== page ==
A new mobile electronic detection system has been deployed at ground zero in the poaching onslaught on South Africa’s rhinos. Funded by Postcode Lottery charities in Europe, and developed by South African scientists, the system enables the Kruger Park’s counter-poaching unit to monitor the park in the dark, receiving alerts and a night-vision feed to track and intercept intruders before a rhino is taken. Several rhinos have already been saved, thanks to rangers being able to detect and safely intercept poachers by surprise.

Top 25 Wild Bird Photographs of the Week #79

As the majestic masters of sea, land and sky, birds of all kinds have become significant symbols in all our cultures. Many of us celebrate bird diversity every day without even knowing it. Just as every country has a flag, each nation also has a national bird. While it may be less known that the charismatic Common…

Nomadic Herders Take Their Toll on Central Africa’s Dwindling Wildlife

We were cruising along through the bush and suddenly I thought I heard voices to the west. We stopped and could see two guys walking along at a rather fast clip with 4 burros with small loads and a single very skinny cow. They didn’t see us and we waited untill they got real close to greet them: “Assalama ou aleekum,” Yaya said. “Aleekum salum”, I think they didn’t realize yet we were not fellow herders. Then they saw us and veered off.

Trump’s Detroit Visit Focuses on Fuel Standards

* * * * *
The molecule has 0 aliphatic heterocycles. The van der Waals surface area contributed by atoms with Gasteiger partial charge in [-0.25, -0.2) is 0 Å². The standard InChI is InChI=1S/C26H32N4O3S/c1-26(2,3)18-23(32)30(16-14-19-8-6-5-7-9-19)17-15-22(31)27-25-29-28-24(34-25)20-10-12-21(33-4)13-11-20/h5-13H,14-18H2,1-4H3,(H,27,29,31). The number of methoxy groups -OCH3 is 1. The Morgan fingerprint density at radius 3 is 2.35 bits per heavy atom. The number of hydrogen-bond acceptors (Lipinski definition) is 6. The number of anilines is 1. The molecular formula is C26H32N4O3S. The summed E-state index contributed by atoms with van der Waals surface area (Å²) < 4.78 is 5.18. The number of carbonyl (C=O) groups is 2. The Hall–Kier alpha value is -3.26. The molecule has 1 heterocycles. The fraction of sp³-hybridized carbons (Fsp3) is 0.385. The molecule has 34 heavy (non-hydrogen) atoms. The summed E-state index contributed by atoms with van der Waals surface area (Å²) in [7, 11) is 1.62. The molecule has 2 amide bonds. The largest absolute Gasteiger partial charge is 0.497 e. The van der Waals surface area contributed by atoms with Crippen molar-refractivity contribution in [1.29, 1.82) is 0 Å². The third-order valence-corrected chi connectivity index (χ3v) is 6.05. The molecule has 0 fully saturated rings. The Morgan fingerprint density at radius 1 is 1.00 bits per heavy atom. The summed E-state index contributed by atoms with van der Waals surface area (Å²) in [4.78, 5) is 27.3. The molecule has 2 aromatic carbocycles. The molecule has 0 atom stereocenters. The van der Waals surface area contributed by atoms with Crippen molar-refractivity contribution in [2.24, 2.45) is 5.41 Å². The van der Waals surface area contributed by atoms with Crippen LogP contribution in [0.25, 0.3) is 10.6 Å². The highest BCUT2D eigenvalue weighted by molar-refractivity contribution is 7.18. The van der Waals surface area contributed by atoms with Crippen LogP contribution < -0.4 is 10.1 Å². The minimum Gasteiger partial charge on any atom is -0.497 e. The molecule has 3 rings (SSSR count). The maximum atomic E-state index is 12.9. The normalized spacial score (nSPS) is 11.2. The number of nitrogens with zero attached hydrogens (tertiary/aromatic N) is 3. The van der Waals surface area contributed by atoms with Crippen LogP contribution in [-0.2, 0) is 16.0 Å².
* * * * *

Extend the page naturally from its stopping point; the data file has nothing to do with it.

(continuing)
President Donald Trump announced in Detroit Wednesday that standards requiring automakers to nearly double the average fuel economy of new cars and trucks to 54.5 miles per gallon by 2025 will be reviewed. The U.S. Environmental Protection Agency (EPA) developed the standards as a single program alongside the Department of Transportation’s fuel economy rules, popularly…

Voyaging Through 4 Global Marine Treasures

We have had to adjust our course many times to travel downwind and remain focused on our destination. These lessons from sailing hold true for protecting our oceans. The first step, in either situation, is being clear about our destination.

Sudan Border Walk Team Member Rehydrates; Baboons Move in for Closer Look at Us

Today was short because I didn’t want to take any chances with Herve. I have been pumping him full of salt and sugar for the past 36 hours and he has gone from looking like death warmed over to just about his old self. It is amazing how dehydration can kill you real fast if you don’t get the electrolytes back in the system.

The Trendy Fish Diet We Can Get Behind

Everyone wants to eat healthy. Some of us try cutting carbs while others cut out sugar or go vegan. Often, we find these diets hard to sustain without the proper preparation, research and commitment to make sure we are actually eating healthy. Now, imagine trying to create a new diet for farm-raised fish. Can fish…

The Last Climb in Borneo

Sometimes things are hardest right before you reach the finish line. Then you remember that it’s not actually the finish line, it’s just the halfway point. This is an account of my last climb in Malaysian Borneo, but I’ve got many more to come in the Ecuadorean Amazon. There are times when it feels like…